On Valentine's Day, 1981, eleven-year-old Todd Domboski was walking through a field in Centralia, Pannsylvania, when a 150-foot-deep hole suddenly opened beneath his feet. Noxious fumes crept out as the boy fell in. He only survived by clinging to some newly exposed tree roots until his cousin ran over and pulled him to safety. What was happening here ...and why?
(Image credit: Flickr user Scott Drzyzga)
Eastern Pennsylvania in anthracite coal country. Back at the turn of the 20th century, miners were digging nearly 300 millions tons of coal per year from the region, leaving behind a vast subterranean network of abandoned mine shafts. In May 1962, while incinerating garbage in an old strip mine pit outside of Centralia, one of the many exposed coal seams ignited. The fire followed the seam down into the maze of abandoned mines and began to spread. And it kept spreading -and burning- for years.
Mine fires in coal country are actually not all that uncommon. There are currently as many as 45 of them burning in Pennsylvania alone. Unfortunately, there's no good way to put them out. But that doesn't stop people from trying.
(Image credit: Flicker user Cole Young)
* The most effective method to extinguish such a fire s to strip mine around the entire perimeter of the blaze. That's an expensive -and in populated areas, impractical- proposition. Essentially, it means digging an enormous trench, deep enough to get underneath the fires, which are often more than 500 feet below the ground.
* An easier (but not much easier) method is to bore holes down into the old mine shafts, and then pour in tons of wet concrete to make plugs. Then more holes are drilled and flame-supressing foam is pumped into the areas between the plugs. It, too, is a very expensive project, and it doesn't always succeed.
The cheapest way to deal with a mine fire by far is to keep an eye on it and hope it burns itself out. (One fire near Lehigh, Pennsylvania, burned from 1850 until the 1930s.) After a 1969 effort to dig out the Centralia fire proved both costly and unsuccessful, they admitted defeat and let the fire take its course. By 1980, the size of the underground blaze was estimated at 350 acres, and large clouds of noxious smoke were billowing out of the ground all over town. The ground temperature under a local gas station was recorded at nearly 1,000ºF. Residents of the once-thriving mountain town began to wonder if Centralia was a safe place to live.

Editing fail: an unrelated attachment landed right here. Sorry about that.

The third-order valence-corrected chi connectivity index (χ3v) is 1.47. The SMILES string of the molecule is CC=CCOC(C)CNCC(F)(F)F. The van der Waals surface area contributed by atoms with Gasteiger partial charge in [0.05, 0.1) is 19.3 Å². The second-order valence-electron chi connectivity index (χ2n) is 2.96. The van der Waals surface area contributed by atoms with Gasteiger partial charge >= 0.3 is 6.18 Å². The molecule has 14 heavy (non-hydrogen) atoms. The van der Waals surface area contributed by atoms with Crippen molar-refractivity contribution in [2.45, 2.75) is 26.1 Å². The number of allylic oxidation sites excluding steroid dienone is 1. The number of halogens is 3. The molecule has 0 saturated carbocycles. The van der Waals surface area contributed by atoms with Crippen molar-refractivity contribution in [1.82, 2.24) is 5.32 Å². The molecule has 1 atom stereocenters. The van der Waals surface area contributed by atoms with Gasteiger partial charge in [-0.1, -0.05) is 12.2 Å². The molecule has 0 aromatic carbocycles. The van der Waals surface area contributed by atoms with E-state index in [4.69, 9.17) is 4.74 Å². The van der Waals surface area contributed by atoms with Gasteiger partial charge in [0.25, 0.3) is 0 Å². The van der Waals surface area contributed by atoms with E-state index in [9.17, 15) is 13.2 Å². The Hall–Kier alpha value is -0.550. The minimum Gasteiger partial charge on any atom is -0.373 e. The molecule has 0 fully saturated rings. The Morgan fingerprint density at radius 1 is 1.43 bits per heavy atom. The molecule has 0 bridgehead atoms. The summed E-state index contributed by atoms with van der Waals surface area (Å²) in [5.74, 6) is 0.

When the boy fell in the hole and almost died, the fire beneath Centralia became a national news story. The sinkhole -cause by an effect known as subsidence, which occurs when mine shafts collapse, possibly because the support beams are on fire- put the town's 1,600 residents in a fix. Their homes were suddenly worthless. They couldn't sell them and move someplace safer -no one in their right mind would buy them.
(Image credit: Flicker user Cole Young)
The townsfolk were given a choice: a $660-million digging project that might not work, or let the government buy their homes. They voted 345 to 200 in favor of the buyout, and an exodus soon began. By 1991, $42 million had been spent buying out more than 540 Centralia homes and businesses.
If you were to visit Centralia today, the first thing you'd notice is that there are more streets than buildings. At first glance, it would seem that someone decided to build a town, but only got as far as paving the roads. If you looked a bit closer, however, you'd notice the remnants of house foundations. Looking still closer, you'd see smoke still seeping out of the ground.
(Image credit: Flicker user Proper Pictures)
As of 2005, twelve die-hard Centralians reportedly continue to live in the smoldering ghost town. The number has dwindled since a decade ago, when nearly fifty holdouts still called it home. Experts estimate that it will take 250 years for the fire to burn itself out.
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